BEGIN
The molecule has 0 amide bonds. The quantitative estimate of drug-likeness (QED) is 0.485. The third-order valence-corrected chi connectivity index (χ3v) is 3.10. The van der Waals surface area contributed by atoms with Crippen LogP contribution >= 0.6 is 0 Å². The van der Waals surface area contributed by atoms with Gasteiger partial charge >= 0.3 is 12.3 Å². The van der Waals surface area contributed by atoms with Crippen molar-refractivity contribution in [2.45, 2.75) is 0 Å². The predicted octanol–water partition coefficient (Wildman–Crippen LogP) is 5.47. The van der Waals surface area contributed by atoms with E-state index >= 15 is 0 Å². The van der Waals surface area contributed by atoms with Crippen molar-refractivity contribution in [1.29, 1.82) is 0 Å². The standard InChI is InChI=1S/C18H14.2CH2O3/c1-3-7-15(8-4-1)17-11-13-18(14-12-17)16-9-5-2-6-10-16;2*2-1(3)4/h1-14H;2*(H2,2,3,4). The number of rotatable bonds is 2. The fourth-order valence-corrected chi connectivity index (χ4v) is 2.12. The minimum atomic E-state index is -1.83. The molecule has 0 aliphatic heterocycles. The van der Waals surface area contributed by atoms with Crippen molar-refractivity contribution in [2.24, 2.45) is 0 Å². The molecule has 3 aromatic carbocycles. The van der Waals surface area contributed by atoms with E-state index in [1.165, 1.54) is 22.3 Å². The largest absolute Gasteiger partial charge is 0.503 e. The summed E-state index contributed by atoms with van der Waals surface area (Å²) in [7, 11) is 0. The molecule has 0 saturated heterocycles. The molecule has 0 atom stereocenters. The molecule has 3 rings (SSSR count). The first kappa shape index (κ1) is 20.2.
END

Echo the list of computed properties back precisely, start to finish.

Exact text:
The molecule has 0 amide bonds. The quantitative estimate of drug-likeness (QED) is 0.485. The third-order valence-corrected chi connectivity index (χ3v) is 3.10. The van der Waals surface area contributed by atoms with Crippen LogP contribution >= 0.6 is 0 Å². The van der Waals surface area contributed by atoms with Gasteiger partial charge >= 0.3 is 12.3 Å². The van der Waals surface area contributed by atoms with Crippen molar-refractivity contribution in [2.45, 2.75) is 0 Å². The predicted octanol–water partition coefficient (Wildman–Crippen LogP) is 5.47. The van der Waals surface area contributed by atoms with E-state index >= 15 is 0 Å². The van der Waals surface area contributed by atoms with Crippen molar-refractivity contribution in [1.29, 1.82) is 0 Å². The standard InChI is InChI=1S/C18H14.2CH2O3/c1-3-7-15(8-4-1)17-11-13-18(14-12-17)16-9-5-2-6-10-16;2*2-1(3)4/h1-14H;2*(H2,2,3,4). The number of rotatable bonds is 2. The fourth-order valence-corrected chi connectivity index (χ4v) is 2.12. The minimum atomic E-state index is -1.83. The molecule has 0 aliphatic heterocycles. The van der Waals surface area contributed by atoms with Crippen molar-refractivity contribution in [2.24, 2.45) is 0 Å². The molecule has 3 aromatic carbocycles. The van der Waals surface area contributed by atoms with E-state index in [1.165, 1.54) is 22.3 Å². The largest absolute Gasteiger partial charge is 0.503 e. The summed E-state index contributed by atoms with van der Waals surface area (Å²) in [7, 11) is 0. The molecule has 0 saturated heterocycles. The molecule has 0 atom stereocenters. The molecule has 3 rings (SSSR count). The first kappa shape index (κ1) is 20.2.